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Experienced travelers possess an intuitive wayfinding sensibility to find their way back home

February 1, 2012 | Categories: Signage & Wayfinding

The fairy tale of Hansel and Gretel is well-known throughout the world: two little children wandering through the forest leave a trail of breadcrumbs to find their way back home. To their dismay, the birds eat the breadcrumbs and the two end up in the house of an old woman who tries to eat them.

Although Gretel was smart for making a path she could follow back in case she and Hansel got lost, she might have been better off relying on her memory. Alas, there was no public guidance system to help the two find their way back home.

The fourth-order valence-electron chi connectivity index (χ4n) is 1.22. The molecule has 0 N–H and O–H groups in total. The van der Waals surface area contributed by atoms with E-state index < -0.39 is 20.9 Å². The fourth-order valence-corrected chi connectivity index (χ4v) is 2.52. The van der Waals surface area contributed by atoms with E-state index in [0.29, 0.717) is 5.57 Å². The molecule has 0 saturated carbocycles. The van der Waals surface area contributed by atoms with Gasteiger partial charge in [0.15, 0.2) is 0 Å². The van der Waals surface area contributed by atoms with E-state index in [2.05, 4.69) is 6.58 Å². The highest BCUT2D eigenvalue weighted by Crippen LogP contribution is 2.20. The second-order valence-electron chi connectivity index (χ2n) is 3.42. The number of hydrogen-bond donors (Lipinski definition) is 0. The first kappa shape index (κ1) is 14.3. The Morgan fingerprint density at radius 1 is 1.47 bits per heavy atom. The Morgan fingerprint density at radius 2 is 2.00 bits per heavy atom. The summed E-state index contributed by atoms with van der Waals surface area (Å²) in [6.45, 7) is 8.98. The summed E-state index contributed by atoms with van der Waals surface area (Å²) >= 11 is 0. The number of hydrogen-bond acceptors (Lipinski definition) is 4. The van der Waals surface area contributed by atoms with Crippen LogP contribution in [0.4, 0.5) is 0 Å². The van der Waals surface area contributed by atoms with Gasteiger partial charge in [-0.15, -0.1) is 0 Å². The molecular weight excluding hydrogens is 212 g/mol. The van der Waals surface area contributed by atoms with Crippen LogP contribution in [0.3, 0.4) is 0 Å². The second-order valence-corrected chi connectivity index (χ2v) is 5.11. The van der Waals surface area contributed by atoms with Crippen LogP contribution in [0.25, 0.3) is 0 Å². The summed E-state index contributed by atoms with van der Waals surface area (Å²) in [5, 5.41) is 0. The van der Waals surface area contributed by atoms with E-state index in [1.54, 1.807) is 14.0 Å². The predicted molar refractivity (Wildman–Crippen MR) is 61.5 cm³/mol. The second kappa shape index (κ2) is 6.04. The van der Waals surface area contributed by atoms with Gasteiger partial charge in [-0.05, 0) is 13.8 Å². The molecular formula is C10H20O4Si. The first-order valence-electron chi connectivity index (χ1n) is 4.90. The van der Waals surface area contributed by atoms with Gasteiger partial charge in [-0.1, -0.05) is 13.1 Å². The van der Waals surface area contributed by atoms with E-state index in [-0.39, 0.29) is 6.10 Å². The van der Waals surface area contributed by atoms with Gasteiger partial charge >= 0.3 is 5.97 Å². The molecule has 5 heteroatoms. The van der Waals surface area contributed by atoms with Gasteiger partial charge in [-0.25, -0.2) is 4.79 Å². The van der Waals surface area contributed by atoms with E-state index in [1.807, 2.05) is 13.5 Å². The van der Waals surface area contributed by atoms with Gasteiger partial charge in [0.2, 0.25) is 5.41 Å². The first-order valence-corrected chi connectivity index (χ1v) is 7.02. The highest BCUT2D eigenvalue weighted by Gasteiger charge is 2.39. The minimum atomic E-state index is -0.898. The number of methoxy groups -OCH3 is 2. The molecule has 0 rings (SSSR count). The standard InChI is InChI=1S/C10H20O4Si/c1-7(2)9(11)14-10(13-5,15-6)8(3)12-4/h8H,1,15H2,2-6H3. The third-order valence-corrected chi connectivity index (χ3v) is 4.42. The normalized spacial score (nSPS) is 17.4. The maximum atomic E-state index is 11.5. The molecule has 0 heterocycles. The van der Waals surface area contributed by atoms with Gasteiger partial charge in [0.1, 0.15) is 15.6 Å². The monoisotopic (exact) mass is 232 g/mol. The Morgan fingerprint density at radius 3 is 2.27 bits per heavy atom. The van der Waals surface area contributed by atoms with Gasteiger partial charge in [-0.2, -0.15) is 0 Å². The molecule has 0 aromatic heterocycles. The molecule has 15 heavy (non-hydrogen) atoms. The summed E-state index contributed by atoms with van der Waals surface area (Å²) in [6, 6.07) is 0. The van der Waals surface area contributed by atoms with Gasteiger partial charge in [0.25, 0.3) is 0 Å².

If they knew where they were going, they might have relied upon landmarks to lead them back to the starting point. Researchers at The Max Planck Institute say that some travelers are able to develop a "cartographic imagination" that allows them to gain an intuitive access to the entire layout of the area that they are in - including cities - which allows people to find their way home from unfamiliar starting points - even without the use of sign stands or other directional devices, KCET-TV reports.

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